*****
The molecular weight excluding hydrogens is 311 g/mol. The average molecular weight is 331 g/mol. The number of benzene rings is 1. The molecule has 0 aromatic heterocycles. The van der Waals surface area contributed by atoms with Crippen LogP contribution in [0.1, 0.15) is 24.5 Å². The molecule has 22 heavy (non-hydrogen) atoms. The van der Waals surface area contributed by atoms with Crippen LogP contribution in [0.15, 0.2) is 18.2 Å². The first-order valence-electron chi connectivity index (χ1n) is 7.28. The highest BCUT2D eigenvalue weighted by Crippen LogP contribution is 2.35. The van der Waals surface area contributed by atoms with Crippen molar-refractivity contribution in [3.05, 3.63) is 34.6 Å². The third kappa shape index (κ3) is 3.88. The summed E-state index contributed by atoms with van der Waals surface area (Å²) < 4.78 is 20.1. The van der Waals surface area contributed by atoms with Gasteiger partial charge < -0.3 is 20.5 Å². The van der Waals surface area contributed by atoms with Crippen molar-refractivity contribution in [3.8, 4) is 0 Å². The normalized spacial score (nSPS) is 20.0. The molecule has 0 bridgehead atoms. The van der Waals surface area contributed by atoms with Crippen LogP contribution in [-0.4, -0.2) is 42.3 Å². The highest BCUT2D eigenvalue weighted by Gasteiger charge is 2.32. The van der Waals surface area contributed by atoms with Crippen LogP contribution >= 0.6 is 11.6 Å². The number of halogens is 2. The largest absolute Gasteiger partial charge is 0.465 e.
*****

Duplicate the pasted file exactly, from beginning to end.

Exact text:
The molecular weight excluding hydrogens is 311 g/mol. The average molecular weight is 331 g/mol. The number of benzene rings is 1. The molecule has 0 aromatic heterocycles. The van der Waals surface area contributed by atoms with Crippen LogP contribution in [0.1, 0.15) is 24.5 Å². The molecule has 22 heavy (non-hydrogen) atoms. The van der Waals surface area contributed by atoms with Crippen LogP contribution in [0.15, 0.2) is 18.2 Å². The first-order valence-electron chi connectivity index (χ1n) is 7.28. The highest BCUT2D eigenvalue weighted by Crippen LogP contribution is 2.35. The van der Waals surface area contributed by atoms with Crippen molar-refractivity contribution in [3.05, 3.63) is 34.6 Å². The third kappa shape index (κ3) is 3.88. The summed E-state index contributed by atoms with van der Waals surface area (Å²) < 4.78 is 20.1. The van der Waals surface area contributed by atoms with Gasteiger partial charge < -0.3 is 20.5 Å². The van der Waals surface area contributed by atoms with Crippen molar-refractivity contribution in [3.8, 4) is 0 Å². The normalized spacial score (nSPS) is 20.0. The molecule has 0 bridgehead atoms. The van der Waals surface area contributed by atoms with Crippen LogP contribution in [-0.4, -0.2) is 42.3 Å². The highest BCUT2D eigenvalue weighted by Gasteiger charge is 2.32. The van der Waals surface area contributed by atoms with Crippen LogP contribution >= 0.6 is 11.6 Å². The number of halogens is 2. The largest absolute Gasteiger partial charge is 0.465 e.